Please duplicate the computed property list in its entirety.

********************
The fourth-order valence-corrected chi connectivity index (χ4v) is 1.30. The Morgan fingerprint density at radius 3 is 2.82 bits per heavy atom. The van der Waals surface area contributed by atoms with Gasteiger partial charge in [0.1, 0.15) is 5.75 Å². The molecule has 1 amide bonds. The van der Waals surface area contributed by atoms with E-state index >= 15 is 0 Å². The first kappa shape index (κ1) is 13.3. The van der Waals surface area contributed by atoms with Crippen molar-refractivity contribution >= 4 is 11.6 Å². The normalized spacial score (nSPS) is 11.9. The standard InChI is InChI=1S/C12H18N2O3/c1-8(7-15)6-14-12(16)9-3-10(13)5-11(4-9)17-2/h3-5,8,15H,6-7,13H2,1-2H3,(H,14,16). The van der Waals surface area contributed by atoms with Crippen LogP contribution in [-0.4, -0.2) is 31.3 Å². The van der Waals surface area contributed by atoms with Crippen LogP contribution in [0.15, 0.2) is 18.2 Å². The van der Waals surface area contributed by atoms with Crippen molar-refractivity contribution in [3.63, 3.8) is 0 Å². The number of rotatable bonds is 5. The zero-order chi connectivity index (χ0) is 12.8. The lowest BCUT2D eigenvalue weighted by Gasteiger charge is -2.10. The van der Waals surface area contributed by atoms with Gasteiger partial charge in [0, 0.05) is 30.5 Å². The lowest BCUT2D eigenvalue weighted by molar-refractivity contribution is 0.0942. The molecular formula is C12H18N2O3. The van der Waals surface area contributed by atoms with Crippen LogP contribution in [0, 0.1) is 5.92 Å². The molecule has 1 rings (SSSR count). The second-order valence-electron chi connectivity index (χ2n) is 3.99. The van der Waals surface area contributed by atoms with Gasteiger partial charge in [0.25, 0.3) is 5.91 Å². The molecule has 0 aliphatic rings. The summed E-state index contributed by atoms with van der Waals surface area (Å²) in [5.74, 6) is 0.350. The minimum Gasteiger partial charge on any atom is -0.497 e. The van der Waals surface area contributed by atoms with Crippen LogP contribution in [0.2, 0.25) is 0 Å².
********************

The fourth-order valence-corrected chi connectivity index (χ4v) is 1.30. The Morgan fingerprint density at radius 3 is 2.82 bits per heavy atom. The van der Waals surface area contributed by atoms with Gasteiger partial charge in [0.1, 0.15) is 5.75 Å². The molecule has 1 amide bonds. The van der Waals surface area contributed by atoms with E-state index >= 15 is 0 Å². The first kappa shape index (κ1) is 13.3. The van der Waals surface area contributed by atoms with Crippen molar-refractivity contribution >= 4 is 11.6 Å². The normalized spacial score (nSPS) is 11.9. The standard InChI is InChI=1S/C12H18N2O3/c1-8(7-15)6-14-12(16)9-3-10(13)5-11(4-9)17-2/h3-5,8,15H,6-7,13H2,1-2H3,(H,14,16). The van der Waals surface area contributed by atoms with Crippen LogP contribution in [-0.4, -0.2) is 31.3 Å². The van der Waals surface area contributed by atoms with Crippen LogP contribution in [0.15, 0.2) is 18.2 Å². The van der Waals surface area contributed by atoms with Crippen molar-refractivity contribution in [3.63, 3.8) is 0 Å². The number of rotatable bonds is 5. The zero-order chi connectivity index (χ0) is 12.8. The lowest BCUT2D eigenvalue weighted by Gasteiger charge is -2.10. The van der Waals surface area contributed by atoms with Gasteiger partial charge in [0, 0.05) is 30.5 Å². The lowest BCUT2D eigenvalue weighted by molar-refractivity contribution is 0.0942. The molecular formula is C12H18N2O3. The van der Waals surface area contributed by atoms with Crippen LogP contribution in [0, 0.1) is 5.92 Å². The molecule has 1 rings (SSSR count). The second-order valence-electron chi connectivity index (χ2n) is 3.99. The van der Waals surface area contributed by atoms with Gasteiger partial charge in [0.25, 0.3) is 5.91 Å². The molecule has 0 aliphatic rings. The summed E-state index contributed by atoms with van der Waals surface area (Å²) in [5.74, 6) is 0.350. The minimum Gasteiger partial charge on any atom is -0.497 e. The van der Waals surface area contributed by atoms with Crippen LogP contribution in [0.2, 0.25) is 0 Å².